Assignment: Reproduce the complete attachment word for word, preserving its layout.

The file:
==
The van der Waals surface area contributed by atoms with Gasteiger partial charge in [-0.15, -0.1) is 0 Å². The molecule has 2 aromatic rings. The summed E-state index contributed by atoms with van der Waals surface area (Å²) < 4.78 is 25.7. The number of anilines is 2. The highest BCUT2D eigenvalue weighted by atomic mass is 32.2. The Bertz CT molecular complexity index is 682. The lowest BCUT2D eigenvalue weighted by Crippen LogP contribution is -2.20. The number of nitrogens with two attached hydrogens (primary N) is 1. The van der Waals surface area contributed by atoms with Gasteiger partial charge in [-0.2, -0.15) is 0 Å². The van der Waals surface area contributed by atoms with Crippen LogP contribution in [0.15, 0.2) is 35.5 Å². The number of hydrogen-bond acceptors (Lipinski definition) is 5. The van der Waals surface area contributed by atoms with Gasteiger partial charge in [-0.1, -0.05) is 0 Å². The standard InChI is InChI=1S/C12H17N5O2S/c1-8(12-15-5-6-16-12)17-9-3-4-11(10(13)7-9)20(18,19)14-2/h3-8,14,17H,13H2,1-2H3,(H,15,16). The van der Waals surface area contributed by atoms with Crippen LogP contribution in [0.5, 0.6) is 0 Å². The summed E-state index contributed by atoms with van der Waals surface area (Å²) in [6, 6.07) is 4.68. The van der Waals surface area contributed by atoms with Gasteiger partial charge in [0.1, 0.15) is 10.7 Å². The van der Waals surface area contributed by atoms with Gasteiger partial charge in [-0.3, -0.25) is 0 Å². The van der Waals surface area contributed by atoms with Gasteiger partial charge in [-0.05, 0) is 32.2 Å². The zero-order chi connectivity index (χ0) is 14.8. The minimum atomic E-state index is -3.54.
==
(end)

The van der Waals surface area contributed by atoms with Gasteiger partial charge in [-0.15, -0.1) is 0 Å². The molecule has 2 aromatic rings. The summed E-state index contributed by atoms with van der Waals surface area (Å²) < 4.78 is 25.7. The number of anilines is 2. The highest BCUT2D eigenvalue weighted by atomic mass is 32.2. The Bertz CT molecular complexity index is 682. The lowest BCUT2D eigenvalue weighted by Crippen LogP contribution is -2.20. The number of nitrogens with two attached hydrogens (primary N) is 1. The van der Waals surface area contributed by atoms with Gasteiger partial charge in [-0.2, -0.15) is 0 Å². The van der Waals surface area contributed by atoms with Crippen LogP contribution in [0.15, 0.2) is 35.5 Å². The number of hydrogen-bond acceptors (Lipinski definition) is 5. The van der Waals surface area contributed by atoms with Gasteiger partial charge in [-0.1, -0.05) is 0 Å². The standard InChI is InChI=1S/C12H17N5O2S/c1-8(12-15-5-6-16-12)17-9-3-4-11(10(13)7-9)20(18,19)14-2/h3-8,14,17H,13H2,1-2H3,(H,15,16). The van der Waals surface area contributed by atoms with Crippen LogP contribution in [0.5, 0.6) is 0 Å². The summed E-state index contributed by atoms with van der Waals surface area (Å²) in [6, 6.07) is 4.68. The van der Waals surface area contributed by atoms with Gasteiger partial charge in [0.1, 0.15) is 10.7 Å². The van der Waals surface area contributed by atoms with Gasteiger partial charge in [-0.3, -0.25) is 0 Å². The van der Waals surface area contributed by atoms with Gasteiger partial charge in [-0.05, 0) is 32.2 Å². The zero-order chi connectivity index (χ0) is 14.8. The minimum atomic E-state index is -3.54.